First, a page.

Recovering from depression isn’t a smooth one way process. There’s lots of relapses. It’s necessary to have a depression relapse safety net in place. A good one can limit the severity and duration of your relapse. Relapses are okay. Relapses are part of depression. They are meant as warning signals that you might be pushing yourself too much emotionally, mentally, physically, or spiritually. Like a cold that sneaks up on you, a depression relapse can suddenly appear. But relapses can be nasty and leave you feeling like you’ve fallen back down depression’s deep hole. You can’t escape relapses, but you can plan ahead for one. Ask a friend or family member to monitor your mood, so they can spot the return of the dark side of depression symptoms and help you stabilize yourself. Here’s 5 ways you can get a depression relapse safety net in place.

Have a Plan.

You know a relapse will happen sooner or later, so plan ahead. Pre-planning preps everyone about what support you’ll need, and provides information on who to contact if things don’t go well. Your plan should outline what to do if you or someone notices warning signs of a relapse. You’ll want to list as many symptoms of not feeling good as you can think of, and be honest when you’re doing this. Write out your triggers. This can help identify what set the relapse in motion. Set markers for: who you want to help you, when someone should step in to help, how much help you’ll need, and at what point you’ll need more help than the person can give or you can’t be trusted to take care of yourself. Have a list of your medications and therapies. Include the contact information of your doctor and mental health professional. If you believe your relapse might become severe, have arrangements in place for who’ll take care of your children, household, and finances.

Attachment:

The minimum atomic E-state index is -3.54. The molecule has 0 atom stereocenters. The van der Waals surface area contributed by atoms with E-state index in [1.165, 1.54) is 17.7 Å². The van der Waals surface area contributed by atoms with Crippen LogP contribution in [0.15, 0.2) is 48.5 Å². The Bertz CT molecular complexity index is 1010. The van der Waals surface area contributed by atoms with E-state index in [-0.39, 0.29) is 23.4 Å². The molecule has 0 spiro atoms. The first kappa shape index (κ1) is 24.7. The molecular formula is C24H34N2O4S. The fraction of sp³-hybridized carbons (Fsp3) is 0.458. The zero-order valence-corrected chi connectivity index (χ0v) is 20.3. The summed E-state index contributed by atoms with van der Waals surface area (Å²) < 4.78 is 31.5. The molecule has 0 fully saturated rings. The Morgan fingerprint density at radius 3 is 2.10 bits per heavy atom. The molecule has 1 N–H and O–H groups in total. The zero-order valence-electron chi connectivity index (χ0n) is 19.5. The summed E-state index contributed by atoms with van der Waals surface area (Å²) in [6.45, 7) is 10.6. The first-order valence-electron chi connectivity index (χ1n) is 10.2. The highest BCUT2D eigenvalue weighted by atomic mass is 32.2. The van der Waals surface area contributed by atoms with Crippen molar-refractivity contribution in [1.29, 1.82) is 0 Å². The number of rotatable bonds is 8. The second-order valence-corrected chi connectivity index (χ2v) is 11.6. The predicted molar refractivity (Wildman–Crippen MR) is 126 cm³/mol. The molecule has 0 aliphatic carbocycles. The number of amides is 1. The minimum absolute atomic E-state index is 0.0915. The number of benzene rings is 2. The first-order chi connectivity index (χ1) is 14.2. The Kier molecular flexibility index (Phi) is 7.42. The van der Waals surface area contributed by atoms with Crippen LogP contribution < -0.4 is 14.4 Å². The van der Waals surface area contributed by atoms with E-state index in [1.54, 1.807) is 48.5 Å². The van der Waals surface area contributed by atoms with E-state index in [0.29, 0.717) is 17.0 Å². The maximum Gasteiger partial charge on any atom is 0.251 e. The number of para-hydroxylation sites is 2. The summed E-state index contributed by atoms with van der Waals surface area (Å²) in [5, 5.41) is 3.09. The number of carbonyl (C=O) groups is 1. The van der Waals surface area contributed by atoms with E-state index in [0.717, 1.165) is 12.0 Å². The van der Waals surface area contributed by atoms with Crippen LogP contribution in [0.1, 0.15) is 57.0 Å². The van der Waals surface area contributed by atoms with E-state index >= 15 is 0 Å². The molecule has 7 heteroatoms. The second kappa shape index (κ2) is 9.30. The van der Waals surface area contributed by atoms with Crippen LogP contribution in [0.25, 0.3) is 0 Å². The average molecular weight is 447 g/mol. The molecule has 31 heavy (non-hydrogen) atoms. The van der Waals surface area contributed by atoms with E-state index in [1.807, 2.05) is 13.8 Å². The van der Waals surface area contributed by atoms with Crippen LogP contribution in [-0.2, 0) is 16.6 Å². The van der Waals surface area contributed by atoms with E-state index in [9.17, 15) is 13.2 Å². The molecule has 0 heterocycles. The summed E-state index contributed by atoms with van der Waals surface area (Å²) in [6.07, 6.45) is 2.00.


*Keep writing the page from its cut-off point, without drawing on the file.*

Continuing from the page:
Know Your Triggers.

Triggers can be thoughts, events, or situations that initiate symptoms of depression or anxiety. Know your triggers! The most common types of triggers are: poor sleep, loss or grief, conflict among loved ones, an unpleasant evening, criticism, disappointment, failure, and certain times of the month or year. Figure out how, or if, you can avoid your triggers. Some triggers are totally unavoidable, like calendar events or deaths. Have someone be available to help you on those dates you know are emotionally difficult. Some negative people stay negative no matter the truth of the situation. Avoid those people. Other triggers you can start to challenge. Hearing only the negative and ignoring the positive can be challenged by looking at the evidence, and putting aside guilt. Ask yourself if you’ve considered all the information, then challenge yourself to look at the situation from a different perspective.

Visit your doctor.